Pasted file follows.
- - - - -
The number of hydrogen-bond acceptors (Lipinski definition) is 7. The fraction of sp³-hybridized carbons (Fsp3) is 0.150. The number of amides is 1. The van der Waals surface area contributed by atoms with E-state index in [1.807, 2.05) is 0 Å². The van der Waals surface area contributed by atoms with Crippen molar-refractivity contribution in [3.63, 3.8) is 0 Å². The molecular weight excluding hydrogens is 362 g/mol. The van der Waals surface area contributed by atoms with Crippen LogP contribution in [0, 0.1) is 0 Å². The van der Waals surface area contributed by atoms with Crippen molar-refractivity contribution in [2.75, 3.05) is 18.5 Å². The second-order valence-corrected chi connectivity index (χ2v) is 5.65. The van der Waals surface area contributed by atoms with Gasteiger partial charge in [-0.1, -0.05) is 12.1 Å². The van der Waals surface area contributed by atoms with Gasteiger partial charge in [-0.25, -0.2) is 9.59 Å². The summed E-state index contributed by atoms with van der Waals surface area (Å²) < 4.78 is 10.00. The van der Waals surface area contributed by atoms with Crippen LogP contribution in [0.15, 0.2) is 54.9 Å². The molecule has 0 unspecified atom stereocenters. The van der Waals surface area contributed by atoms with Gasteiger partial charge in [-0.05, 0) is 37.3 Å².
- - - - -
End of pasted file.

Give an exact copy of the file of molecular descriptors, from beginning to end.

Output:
The number of hydrogen-bond acceptors (Lipinski definition) is 7. The fraction of sp³-hybridized carbons (Fsp3) is 0.150. The number of amides is 1. The van der Waals surface area contributed by atoms with E-state index in [1.807, 2.05) is 0 Å². The van der Waals surface area contributed by atoms with Crippen molar-refractivity contribution in [3.63, 3.8) is 0 Å². The molecular weight excluding hydrogens is 362 g/mol. The van der Waals surface area contributed by atoms with Crippen LogP contribution in [0, 0.1) is 0 Å². The van der Waals surface area contributed by atoms with Crippen molar-refractivity contribution in [2.75, 3.05) is 18.5 Å². The second-order valence-corrected chi connectivity index (χ2v) is 5.65. The van der Waals surface area contributed by atoms with Gasteiger partial charge in [-0.1, -0.05) is 12.1 Å². The van der Waals surface area contributed by atoms with Gasteiger partial charge in [-0.25, -0.2) is 9.59 Å². The summed E-state index contributed by atoms with van der Waals surface area (Å²) < 4.78 is 10.00. The van der Waals surface area contributed by atoms with Crippen LogP contribution in [0.15, 0.2) is 54.9 Å². The molecule has 0 unspecified atom stereocenters. The van der Waals surface area contributed by atoms with Gasteiger partial charge in [-0.05, 0) is 37.3 Å².